The biotech put out word that Genentech will combine their two checkpoint drugs for use against acute myeloid leukemia and bladder cancer, with the big Roche subsidiary sponsoring the studies.
Tecentriq was the fourth PD-1/L1 checkpoint to hit the market, taking one foot off the brake of an immune response targeting cancer cells. Forty Seven, the brainchild of Stanford’s legendary investigator Irv Weissman, targets the “don’t eat me” signal cancer cells employ to hide out from a macrophage assault. The drug works by binding Hu5F9-G4 to CD47.
Forty Seven was one of the unusual biotechs out there, getting plenty of support from CIRM to go into Phase I before the company was set up and funded.
The number of combo studies using PD-1/L1 has exploded since the arrival of Merck’s Keytruda and Bristol-Myers Squibb’s Opdivo, leading some to wonder if there’s much thought going into the rationale behind all of them. Genentech, though, seems happy with its strategy this week.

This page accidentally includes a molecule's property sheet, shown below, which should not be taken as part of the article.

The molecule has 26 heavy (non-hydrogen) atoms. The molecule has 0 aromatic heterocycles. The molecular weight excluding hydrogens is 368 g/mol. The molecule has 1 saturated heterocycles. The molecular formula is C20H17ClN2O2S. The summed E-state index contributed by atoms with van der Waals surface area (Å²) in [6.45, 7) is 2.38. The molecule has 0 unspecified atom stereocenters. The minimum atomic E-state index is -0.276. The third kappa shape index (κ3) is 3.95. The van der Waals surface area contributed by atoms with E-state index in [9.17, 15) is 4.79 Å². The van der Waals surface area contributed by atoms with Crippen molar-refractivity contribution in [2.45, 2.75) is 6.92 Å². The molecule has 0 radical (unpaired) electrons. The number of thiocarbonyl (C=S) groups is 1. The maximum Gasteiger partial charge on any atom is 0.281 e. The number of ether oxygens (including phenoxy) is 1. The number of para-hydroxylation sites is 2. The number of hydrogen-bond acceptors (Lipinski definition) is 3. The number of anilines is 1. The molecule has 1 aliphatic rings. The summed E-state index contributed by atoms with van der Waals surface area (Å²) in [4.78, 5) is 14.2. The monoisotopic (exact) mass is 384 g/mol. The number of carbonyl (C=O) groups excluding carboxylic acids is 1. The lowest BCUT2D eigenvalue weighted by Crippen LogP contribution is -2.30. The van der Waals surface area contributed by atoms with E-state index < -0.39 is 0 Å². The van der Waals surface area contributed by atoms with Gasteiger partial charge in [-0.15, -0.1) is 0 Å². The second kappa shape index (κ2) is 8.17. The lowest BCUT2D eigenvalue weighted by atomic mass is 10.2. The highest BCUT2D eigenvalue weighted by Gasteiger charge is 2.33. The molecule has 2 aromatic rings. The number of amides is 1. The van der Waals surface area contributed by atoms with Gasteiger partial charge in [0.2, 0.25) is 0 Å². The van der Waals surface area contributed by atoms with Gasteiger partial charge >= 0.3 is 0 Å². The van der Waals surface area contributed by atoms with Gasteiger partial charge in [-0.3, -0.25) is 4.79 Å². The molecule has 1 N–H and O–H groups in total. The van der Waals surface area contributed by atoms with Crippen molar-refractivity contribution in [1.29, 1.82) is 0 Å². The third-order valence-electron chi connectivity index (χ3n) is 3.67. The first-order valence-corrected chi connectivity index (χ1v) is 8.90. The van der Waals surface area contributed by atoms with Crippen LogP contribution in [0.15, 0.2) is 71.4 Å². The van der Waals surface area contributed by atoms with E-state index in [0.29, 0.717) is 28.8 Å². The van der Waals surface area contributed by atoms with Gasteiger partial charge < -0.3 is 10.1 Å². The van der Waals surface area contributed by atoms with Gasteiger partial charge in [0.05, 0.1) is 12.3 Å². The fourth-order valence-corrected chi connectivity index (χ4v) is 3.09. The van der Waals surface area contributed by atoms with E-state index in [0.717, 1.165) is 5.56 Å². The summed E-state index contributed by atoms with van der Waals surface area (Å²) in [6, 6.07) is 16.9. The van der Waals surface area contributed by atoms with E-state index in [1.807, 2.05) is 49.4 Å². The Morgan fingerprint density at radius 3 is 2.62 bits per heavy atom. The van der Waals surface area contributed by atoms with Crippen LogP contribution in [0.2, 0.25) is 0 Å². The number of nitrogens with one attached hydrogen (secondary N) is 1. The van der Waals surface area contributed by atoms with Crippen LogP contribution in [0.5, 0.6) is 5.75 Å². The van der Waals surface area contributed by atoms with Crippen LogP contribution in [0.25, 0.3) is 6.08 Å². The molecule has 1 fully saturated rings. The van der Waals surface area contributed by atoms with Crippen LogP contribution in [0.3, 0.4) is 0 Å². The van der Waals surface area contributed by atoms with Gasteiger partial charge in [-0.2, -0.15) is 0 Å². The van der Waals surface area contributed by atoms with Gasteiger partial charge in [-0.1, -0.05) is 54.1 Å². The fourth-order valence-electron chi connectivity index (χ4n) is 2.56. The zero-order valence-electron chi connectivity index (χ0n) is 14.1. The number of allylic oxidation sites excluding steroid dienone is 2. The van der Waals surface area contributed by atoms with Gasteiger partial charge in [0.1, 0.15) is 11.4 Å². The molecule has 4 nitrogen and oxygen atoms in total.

“There is a large unmet medical need for new therapies for AML and bladder cancer patients, particularly those who are elderly or have compromised organ function and are not able to withstand the side-effects of chemotherapy,” said Forty Seven business chief Craig Gibbs. “We are excited to evaluate these novel combinations in collaboration with a global leader in oncology.”
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